One-vendor solution emulates '80s devotion
May 4, 2012
Owners of the HP 3000 have toiled through decades of being devoted to the work of a single vendor. In the 1980s when the 3000's success started rolling, one-vendor IT was not only smart, but also the only way to get things fixed and keep them working.
Now that we've been through the "open systems" adolescence of the 1990s, and the young-adult years of open source, companies have learned to embrace multiple vendors for computing. At the nerve center of enterprise management, however, a single vendor of bigger size still makes managers feel less risk. Whatever the costs of staying in the MPE environment, at least a bug fix for MPE was going to come from a single source. Usually a company where you paid for support, too.
Here in this century's Teens, 3000 users are still courting single-vendor solutions. Yes, HP is long gone from the community for homesteaders. But the sensible managers are now using a single support vendor for their rare problem from MPE, or the occassional hardware failures of memory boards, 10-year-old disks or even older power supplies. That's not an unreasonable risk. You can replace a failing support company with another. There's a marketplace wide-open for support.
On the question of emulation (or virtualization, if you prefer), a single vendor is a different prospect. Back in the Oughts, a 2003 picture identified three prospects to build an emulator for 3000 iron. Strobe Data and Allegro didn't produce such a product, for very different reasons. Strobe ran short of development resources. Allegro's experts were usually mentioned by other parties in a hopeful tone, based on deep PA-RISC experience. What the community is being offered today is the Stromasys Charon HPA/3000. Like MPE always was, it's a single point of failure. Or success.
It's a good thing this isn't the first dance for the Stromasys emulator creators. They have thousands of satisfied DEC VAX/PDP customers. These are early steps the company is taking for PA-RISC and MPE, however. Nothing comes risk-free, and one community vendor thinks that maybe some software companies might require archival 3000 iron to support HPA/3000.
Other companies are still a mystery on the emulator-support front. Chris Koppe, who's managing business development for Fresche Legacy (nee Speedware) said he didn't know how emulator support might work at larger software suppliers. Cognos -- now an accessory of IBM -- came to mind.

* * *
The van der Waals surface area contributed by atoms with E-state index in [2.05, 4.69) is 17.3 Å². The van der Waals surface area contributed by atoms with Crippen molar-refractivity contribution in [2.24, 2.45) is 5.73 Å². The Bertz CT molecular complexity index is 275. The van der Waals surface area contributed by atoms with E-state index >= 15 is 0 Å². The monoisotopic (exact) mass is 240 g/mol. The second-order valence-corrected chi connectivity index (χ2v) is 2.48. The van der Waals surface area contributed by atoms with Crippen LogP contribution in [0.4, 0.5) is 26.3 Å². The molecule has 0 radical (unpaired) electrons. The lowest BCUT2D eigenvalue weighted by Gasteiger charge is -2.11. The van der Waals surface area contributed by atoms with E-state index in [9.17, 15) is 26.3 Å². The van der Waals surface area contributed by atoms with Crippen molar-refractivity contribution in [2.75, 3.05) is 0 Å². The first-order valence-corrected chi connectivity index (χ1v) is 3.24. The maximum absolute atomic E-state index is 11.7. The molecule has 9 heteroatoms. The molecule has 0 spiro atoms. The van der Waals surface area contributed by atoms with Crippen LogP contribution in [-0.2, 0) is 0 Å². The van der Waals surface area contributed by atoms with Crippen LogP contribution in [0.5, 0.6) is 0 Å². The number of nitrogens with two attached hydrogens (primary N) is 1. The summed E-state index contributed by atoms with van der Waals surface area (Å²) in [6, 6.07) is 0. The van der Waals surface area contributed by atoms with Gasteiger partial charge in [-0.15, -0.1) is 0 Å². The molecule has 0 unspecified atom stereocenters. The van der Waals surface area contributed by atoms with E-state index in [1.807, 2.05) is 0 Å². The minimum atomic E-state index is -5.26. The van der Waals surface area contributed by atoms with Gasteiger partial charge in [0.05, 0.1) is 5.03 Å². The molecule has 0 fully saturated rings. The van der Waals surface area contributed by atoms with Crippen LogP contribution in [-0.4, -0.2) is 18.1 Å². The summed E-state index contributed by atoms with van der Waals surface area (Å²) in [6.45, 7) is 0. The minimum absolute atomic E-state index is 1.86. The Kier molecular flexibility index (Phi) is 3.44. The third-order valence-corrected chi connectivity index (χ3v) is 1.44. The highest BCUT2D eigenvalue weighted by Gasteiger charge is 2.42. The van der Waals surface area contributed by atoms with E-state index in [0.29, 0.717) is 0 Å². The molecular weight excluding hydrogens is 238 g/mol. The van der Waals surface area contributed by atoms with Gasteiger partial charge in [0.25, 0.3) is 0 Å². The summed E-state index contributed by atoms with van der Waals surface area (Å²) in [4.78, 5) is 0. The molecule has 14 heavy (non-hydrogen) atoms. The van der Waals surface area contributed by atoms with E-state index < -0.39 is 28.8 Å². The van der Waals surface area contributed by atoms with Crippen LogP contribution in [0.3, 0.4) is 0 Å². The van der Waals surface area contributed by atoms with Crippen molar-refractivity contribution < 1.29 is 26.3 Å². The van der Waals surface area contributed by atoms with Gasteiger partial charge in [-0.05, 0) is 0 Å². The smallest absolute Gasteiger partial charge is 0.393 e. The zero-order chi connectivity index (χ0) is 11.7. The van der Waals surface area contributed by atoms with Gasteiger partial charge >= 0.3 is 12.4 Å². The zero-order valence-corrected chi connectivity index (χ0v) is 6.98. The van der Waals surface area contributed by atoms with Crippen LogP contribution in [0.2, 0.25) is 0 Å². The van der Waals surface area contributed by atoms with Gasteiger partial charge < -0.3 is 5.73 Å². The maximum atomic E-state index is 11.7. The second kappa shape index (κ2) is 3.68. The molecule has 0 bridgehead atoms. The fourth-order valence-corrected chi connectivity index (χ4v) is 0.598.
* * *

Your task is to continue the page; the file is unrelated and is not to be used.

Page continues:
"I think you'll end up getting companies in the vendor ecosystem that'll say, 'I'll keep your support money, but I'll give you best-effort support," he said. "In the end, can you move to Stromasys [products] and still get support from the software vendors? If you're running Powerhouse on [HPA/3000] and it has a problem, will IBM really support you? Did you buy your license on that kind of infrastructure, or will IBM -- or Robelle or VEsoft or any third-party vendor -- will they support you? If there's a problem, will they say, 'Put it on a 3000 box and call me back?' "
There is history to review on this subject from the Stromasys DEC customers. Those who use MANMAN, for example, don't need an archive system for support of Charon-hosted emulated servers. They're delighted with that mature product. We keep trying to get IBM's attention, to ask about this in relation to Powerhouse. But as other software vendors have learned, getting official response to Powerhouse issues of license and development from IBM is a slow process.
Whatever the prospect for support and licensing from third parties, Stromasys becomes the first party in an emulator-user's shop. You can call your PC hardware company to get a board replaced or a new unit installed. But the emulator is software, as essential as MPE. It comes from a single vendor, just like HP provided the OS. Stromasys will need to show a profile as stellar as the old HP's in order for some customers to extend more devotion to a single vendor.